Pagan stands to lose significant playing time once Carlos Beltran is ready to return to the Mets’ lineup, but he’s worth riding as long as his bat stays as hot as it has been of late. The switch-hitting outfielder is 8-for-18 (.444 average) over his past four games, and with 18 runs scored and four stolen bases, he’s been valuable during the first month of the season, despite lackluster power numbers.
Miguel Olivo, catcher, Rockies
With Chris Iannetta banished to the minors, Olivo is at least temporarily the Rockies’ full-time catcher, and Coors Field is a perfect fit for his hitting style. He’s batting .274 with six homers — good for third in the league among catchers — and as long as Olivo is playing regularly and swinging for the fences, he’ll be worthwhile fantasy starter.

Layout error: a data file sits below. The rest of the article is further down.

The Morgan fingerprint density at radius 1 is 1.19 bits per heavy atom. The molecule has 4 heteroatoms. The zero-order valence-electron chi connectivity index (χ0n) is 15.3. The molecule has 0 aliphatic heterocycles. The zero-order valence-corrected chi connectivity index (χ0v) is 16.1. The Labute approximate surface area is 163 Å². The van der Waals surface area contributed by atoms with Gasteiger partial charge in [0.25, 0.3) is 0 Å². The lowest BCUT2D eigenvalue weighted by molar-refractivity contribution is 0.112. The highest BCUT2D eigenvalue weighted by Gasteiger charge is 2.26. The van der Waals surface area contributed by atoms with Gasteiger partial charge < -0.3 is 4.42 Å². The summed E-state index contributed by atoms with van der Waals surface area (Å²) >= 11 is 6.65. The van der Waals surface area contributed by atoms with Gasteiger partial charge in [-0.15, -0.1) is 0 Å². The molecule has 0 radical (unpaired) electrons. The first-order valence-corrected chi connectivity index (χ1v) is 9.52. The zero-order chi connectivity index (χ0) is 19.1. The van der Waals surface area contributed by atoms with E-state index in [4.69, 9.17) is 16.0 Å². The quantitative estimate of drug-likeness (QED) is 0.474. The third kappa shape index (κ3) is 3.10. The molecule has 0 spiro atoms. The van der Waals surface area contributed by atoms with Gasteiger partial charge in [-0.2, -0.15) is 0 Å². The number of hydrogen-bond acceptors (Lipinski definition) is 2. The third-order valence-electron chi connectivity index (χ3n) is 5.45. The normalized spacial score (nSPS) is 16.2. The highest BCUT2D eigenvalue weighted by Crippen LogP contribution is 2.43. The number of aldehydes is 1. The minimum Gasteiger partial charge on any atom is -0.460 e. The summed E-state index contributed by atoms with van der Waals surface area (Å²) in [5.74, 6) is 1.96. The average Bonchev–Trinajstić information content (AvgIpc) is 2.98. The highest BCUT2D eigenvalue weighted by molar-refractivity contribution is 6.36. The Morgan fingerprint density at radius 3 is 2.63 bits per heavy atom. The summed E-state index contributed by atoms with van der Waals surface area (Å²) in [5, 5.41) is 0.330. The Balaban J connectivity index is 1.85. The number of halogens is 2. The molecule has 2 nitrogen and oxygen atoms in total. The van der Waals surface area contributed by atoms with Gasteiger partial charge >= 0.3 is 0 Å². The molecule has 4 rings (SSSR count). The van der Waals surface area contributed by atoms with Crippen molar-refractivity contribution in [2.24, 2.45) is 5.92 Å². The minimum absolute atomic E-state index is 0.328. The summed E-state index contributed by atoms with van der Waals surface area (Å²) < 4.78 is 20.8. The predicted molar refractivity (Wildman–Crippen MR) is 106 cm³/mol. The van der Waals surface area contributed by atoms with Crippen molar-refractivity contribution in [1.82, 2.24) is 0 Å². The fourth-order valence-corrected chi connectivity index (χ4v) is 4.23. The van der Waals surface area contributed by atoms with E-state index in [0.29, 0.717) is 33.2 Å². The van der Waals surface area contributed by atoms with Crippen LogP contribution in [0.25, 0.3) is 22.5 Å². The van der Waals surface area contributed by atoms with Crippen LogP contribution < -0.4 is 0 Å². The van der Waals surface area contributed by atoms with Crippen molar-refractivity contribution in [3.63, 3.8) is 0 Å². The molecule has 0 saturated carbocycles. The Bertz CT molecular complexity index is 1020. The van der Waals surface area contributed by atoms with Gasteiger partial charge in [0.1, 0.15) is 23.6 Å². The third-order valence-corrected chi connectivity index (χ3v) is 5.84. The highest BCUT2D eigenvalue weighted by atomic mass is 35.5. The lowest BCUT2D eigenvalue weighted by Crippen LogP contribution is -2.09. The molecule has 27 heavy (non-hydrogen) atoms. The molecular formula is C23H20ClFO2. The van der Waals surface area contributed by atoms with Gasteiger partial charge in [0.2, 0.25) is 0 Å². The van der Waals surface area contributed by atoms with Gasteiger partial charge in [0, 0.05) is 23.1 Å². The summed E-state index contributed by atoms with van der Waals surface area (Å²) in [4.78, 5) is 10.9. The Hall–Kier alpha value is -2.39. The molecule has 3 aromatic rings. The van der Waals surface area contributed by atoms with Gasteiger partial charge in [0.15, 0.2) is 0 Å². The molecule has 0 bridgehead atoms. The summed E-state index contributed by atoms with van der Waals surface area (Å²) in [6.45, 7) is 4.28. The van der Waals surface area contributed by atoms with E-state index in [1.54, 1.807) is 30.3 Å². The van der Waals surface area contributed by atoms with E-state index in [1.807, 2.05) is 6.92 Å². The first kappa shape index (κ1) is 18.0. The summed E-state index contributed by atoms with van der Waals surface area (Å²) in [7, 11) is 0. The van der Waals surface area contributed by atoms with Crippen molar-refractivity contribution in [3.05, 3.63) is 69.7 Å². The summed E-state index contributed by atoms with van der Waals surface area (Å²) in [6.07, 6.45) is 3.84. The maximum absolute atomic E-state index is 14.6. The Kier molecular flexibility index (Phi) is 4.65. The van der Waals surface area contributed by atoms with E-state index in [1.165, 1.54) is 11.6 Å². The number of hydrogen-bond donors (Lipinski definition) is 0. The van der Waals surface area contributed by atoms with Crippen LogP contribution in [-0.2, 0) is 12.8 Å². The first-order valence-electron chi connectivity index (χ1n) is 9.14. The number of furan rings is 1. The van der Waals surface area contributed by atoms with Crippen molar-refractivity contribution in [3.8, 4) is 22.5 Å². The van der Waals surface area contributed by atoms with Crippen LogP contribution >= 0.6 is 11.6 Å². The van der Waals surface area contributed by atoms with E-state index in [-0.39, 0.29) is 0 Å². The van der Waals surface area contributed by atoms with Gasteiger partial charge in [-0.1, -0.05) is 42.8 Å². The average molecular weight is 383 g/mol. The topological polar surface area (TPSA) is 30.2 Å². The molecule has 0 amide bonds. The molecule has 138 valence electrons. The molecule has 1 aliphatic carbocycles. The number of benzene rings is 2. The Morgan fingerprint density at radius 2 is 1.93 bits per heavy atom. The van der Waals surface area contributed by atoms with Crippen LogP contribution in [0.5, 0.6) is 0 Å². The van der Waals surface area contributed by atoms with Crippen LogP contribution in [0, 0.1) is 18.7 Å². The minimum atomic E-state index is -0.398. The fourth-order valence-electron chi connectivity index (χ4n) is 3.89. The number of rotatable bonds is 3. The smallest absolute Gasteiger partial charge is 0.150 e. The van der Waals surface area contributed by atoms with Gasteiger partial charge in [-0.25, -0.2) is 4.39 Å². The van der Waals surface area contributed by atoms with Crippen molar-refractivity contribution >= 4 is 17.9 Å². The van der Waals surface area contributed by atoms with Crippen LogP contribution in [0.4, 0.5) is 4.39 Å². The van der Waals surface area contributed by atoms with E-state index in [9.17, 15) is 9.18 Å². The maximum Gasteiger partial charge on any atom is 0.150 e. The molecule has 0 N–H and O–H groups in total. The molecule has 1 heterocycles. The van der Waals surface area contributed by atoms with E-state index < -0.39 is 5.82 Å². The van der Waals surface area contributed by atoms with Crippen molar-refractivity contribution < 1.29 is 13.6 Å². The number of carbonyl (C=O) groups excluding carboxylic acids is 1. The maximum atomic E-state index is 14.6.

If you are playing in a head-to-head league, a potentially useful — if controversial — strategy is streaming pitchers. The key is to get as many wins and strikeouts as possible during the week, without entirely conceding the ERA and WHIP categories. Below, are pitchers that you’re likely to find on your league’s waiver wire, who have optimal matchups for streaming on each day of the coming week.
Saturday, May 15: Ervin Santana, Angels – vs. Athletics
Sunday, May 16: Colby Lewis, Rangers – at Blue Jays
Monday, May 17: John Ely, Dodgers – vs. Astros
Tuesday, May 18: Jhoulys Chacin, Rockies – at Cubs
Wednesday, May 19: Justin Masterson, Indians – vs. Royals
Thursday, May 20: Jason Vargas, Mariners – vs. Blue Jays
Friday, May 21: Aaron Cook, Rockies – at Royals